Jalang'o responds to Murugi Munyi's pleas concerning the Langata cemetery

Murugi had called upon Jalango and Sakaja to work on the beautification of the cemetery

Murugi Munyi and Jalang'o

Langata Member of Parliament Phelix Odiwuor alias Jalango has responded to podcaster Murugi Munyi's pleas concerning the Langata public cemetery.

In a screengrab shared on Murugi's Instagram stories, she revealed that the first-time legislator had reached out to her and assured her that changes are underway.

Murugi had put up a post calling upon Nairobi's governor Johnson Sakaja and the area's MP Jalango to work together on the revamping and beautification of the Langata cemetery.

"@jalangoo @isakaja Something should be done about the state of Lang'ata Cemetery. I commend that it's quite clean but the overgrown bushes, the dusty and bumpy road. lack of proper demarcation. it's indignifying," part of her lengthy call for action post read.

A section of the Langata Cemetery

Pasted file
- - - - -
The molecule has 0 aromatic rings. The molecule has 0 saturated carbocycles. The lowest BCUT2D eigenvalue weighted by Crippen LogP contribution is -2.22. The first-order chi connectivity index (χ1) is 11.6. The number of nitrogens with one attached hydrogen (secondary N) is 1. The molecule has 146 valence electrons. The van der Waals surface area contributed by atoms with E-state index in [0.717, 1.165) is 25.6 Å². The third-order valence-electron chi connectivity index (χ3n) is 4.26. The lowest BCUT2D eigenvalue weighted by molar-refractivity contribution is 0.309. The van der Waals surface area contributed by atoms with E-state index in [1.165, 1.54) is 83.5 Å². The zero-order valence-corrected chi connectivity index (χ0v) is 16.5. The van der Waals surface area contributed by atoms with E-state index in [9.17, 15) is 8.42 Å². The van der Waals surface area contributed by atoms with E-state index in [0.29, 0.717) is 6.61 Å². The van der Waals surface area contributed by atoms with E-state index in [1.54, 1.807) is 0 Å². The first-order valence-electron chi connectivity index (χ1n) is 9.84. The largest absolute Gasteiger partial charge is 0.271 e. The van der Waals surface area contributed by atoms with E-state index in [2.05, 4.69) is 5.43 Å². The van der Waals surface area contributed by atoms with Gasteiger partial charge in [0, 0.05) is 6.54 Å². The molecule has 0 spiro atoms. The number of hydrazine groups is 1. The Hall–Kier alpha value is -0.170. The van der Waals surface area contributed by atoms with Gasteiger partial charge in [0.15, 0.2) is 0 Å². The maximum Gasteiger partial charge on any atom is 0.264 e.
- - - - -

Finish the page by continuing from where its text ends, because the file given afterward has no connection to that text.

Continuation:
Image: Courtesy/Murugi Munyi

"It is the largest cemetery in Kenya where most bury their dead in the city. And yet it seems so poorly taken care of and maintained. Tufanye kitu please. Tarmac the roads, plant some good trees and flowers, place benches around," the rest of Murugi's earlier post calling on the two politicians for change had read.

Replying to the call for action from the content creator assured her that he was already working on something.

The former actor/comedian shared in length part of his petition that he was hoping to table in Parliament soon which Murugi re-shared on her Instagram stories with the general public reassuring them that change was in the horizons.

Captioning the post she wrote, "Mhesh has said he is working on this! This is part of a petition that he is tabling in Parliament soon (praying emoji) Jalangoo Asanti,"

Lang’ata Cemetery, is a public cemetery located in Nairobi, Kenya. It was established in the early 1900s (documented articles believe 1958) and was originally used for the burial of European settlers and their families.

Image: Instagram/Murugi Munyi

The cemetery was named after the Lang’ata farm, which was owned by a British settler named Berkeley Cole. The farm was later sold to the government and the cemetery was established on a section of the land.

During the colonial era, the cemetery was segregated and only Europeans were allowed to be buried there.

Africans and other non-Europeans were buried in separate cemeteries. However, after Kenya gained independence in 1963, the cemetery was opened up to all races and religions.

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